San Diego

From Yoga to Legos: After School Program Goes Virtual Without Missing A Beat

The Whole Child Learning Company in San Diego transitioned to online learning with a range of hands-on subjects for students

NBCUniversal, Inc.

Schools might be closed, but in San Diego the learning continues with slight adjustments.

One after-school program is now moving its classes online and it’s a much needed boost for students and parents trying to figure out learning from home.

The Agia family, like so many, is adjusting to the new normal. A second grader at Pacific Beach Elementary School, Oliver Agia told NBC 7 it’s taking time to fully adjust to learning from a distance.

“Now I'm on a computer like doing this and I see all my classmates. It’s kind of weird everybody is seeing what we're doing. Hearing in the background dogs barking, cats meowing,” said Oliver.

He and his mother Elizabeth jumped right into homeschooling once San Diego Unified School District closed classrooms due to the COVID-19 outbreak.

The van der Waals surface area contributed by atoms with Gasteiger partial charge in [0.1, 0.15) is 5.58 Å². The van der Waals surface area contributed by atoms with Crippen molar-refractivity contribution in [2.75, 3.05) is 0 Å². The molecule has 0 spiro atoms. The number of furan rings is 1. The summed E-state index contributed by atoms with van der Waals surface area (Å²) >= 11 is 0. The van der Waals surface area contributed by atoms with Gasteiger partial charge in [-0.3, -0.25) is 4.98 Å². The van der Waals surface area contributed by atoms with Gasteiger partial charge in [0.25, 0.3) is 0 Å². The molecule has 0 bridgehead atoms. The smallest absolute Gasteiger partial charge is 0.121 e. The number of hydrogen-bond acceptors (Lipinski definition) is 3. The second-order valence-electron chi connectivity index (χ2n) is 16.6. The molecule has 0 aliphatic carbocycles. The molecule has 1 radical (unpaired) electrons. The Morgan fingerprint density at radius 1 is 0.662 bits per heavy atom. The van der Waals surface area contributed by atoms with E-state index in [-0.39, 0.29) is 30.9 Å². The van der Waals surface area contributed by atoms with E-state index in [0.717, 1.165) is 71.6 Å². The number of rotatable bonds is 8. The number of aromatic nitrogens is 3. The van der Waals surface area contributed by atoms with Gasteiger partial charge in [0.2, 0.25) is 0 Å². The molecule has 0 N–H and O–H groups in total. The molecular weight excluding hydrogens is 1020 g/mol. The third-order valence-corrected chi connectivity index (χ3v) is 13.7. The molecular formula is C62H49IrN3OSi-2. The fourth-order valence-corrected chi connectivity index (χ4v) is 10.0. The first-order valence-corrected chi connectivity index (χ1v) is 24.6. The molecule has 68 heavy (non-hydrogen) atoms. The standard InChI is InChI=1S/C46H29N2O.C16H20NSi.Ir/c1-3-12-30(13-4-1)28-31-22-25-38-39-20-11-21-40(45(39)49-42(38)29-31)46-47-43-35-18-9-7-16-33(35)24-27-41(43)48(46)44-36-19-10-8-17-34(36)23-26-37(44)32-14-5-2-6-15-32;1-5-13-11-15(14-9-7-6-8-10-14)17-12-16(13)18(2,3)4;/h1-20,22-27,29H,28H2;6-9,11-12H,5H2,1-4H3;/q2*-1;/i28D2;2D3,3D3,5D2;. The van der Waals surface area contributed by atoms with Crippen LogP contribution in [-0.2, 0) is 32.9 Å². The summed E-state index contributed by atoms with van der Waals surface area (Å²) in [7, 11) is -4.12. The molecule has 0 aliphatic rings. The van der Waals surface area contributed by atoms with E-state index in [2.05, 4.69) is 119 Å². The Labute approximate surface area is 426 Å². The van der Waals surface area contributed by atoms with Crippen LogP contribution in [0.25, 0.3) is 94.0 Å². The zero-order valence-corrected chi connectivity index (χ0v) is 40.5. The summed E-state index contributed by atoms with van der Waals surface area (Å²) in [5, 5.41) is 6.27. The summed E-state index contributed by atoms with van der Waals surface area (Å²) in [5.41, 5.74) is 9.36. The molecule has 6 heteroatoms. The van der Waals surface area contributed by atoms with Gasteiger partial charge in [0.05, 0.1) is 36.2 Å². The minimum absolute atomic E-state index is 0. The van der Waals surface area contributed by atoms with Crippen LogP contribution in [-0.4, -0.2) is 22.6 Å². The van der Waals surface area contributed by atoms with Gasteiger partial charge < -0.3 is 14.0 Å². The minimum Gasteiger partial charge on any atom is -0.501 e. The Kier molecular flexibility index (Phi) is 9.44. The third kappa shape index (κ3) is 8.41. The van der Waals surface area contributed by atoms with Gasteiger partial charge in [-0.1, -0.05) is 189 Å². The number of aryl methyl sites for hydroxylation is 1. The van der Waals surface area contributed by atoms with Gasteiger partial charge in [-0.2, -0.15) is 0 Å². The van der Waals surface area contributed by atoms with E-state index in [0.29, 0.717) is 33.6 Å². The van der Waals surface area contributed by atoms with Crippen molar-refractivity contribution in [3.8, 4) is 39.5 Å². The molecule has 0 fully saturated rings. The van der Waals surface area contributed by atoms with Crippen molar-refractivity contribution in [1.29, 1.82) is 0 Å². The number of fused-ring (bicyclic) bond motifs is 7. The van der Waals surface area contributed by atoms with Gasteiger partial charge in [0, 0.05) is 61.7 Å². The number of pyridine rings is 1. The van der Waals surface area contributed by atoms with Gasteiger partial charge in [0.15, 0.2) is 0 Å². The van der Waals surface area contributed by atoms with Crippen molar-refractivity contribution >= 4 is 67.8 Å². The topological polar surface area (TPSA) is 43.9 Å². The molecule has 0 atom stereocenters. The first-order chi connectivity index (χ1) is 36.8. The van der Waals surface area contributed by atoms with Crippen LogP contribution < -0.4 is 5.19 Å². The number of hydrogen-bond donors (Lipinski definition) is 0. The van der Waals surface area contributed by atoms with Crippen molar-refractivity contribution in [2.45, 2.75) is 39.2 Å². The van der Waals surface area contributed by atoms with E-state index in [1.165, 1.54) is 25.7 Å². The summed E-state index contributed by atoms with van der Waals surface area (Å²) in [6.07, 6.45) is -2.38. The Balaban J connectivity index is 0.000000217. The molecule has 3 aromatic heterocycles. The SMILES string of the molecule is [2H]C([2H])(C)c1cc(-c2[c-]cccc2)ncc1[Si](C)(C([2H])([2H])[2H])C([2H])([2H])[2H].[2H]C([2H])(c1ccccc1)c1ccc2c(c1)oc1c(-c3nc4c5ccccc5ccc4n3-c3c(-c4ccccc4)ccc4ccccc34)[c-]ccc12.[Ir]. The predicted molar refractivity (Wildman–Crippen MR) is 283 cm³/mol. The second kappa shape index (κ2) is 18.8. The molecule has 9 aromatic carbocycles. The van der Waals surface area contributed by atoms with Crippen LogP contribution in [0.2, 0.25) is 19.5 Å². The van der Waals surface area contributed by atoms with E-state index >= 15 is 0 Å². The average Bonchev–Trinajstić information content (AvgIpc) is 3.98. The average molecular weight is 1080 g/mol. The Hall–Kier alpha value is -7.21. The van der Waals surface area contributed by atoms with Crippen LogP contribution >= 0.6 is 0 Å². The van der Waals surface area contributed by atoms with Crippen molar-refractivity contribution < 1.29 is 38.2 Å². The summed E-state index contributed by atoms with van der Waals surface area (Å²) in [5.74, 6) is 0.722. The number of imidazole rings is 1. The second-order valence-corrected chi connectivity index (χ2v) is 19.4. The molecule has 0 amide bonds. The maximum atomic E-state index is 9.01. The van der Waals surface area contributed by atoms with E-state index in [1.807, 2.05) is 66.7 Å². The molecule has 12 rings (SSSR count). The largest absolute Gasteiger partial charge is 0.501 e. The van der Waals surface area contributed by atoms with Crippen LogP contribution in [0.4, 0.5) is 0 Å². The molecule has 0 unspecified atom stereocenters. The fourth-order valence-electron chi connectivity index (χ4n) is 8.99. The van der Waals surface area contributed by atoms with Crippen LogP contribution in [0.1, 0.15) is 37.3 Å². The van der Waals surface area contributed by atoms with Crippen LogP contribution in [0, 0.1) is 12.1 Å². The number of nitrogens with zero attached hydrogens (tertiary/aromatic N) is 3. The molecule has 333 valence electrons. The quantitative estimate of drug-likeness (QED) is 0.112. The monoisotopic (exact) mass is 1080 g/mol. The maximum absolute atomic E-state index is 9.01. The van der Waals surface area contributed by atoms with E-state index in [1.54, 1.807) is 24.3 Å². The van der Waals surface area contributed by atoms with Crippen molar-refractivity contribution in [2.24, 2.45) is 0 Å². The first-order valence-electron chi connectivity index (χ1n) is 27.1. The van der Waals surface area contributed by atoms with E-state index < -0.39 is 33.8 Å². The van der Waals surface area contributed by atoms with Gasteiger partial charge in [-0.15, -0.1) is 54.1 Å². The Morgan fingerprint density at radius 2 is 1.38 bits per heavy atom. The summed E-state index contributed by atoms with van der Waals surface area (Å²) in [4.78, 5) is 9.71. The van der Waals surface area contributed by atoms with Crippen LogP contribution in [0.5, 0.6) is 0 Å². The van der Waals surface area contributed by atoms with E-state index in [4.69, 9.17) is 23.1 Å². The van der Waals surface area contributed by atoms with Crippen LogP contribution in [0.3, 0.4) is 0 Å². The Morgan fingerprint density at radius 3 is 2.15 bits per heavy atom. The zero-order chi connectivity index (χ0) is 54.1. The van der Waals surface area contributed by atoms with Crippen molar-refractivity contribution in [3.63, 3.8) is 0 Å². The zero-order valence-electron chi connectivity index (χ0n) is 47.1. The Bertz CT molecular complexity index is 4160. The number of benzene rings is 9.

"It is quite challenging and I am not a teacher, you know, and I was not prepared for this. So it's been a slow transition," said Elizabeth.

As districts prepare to transition to virtual classrooms, Oliver's after-school enrichment program, the Whole Child Learning Company never skipped a beat.

Richard Beitey and his wife Kristina, run the program and teach numerous subjects meant to keep kids engaged and hands-on; anything from yoga to computer coding to Lego engineering.

"So every class we start with the specific challenge that the kids need to help solve and then we guide them through the different special pieces they're going to use and we teach them how they work, like gears and pulleys," said Beitey. “Yoga is a popular class because kids need more mindfulness skills and tools to help deal with, you know, emotional stress or helps them keep an active body and active mind at the same time.”

Going online is working out the best it can for all those involved.

“He brought out my love for Legos and now I basically have a room full of them," said Oliver.

"We do our days from 9 a.m. to 2 p.m. and so having that break and having Richard’s company be online and we can just you know, take a break from Oliver and I and he can jump on with somebody else and learn from them. I mean it's priceless," Elizabeth said.

Each class is $15 and lasts an hour. The program teaches more than 500 kids a week, Beitey told NBC 7.

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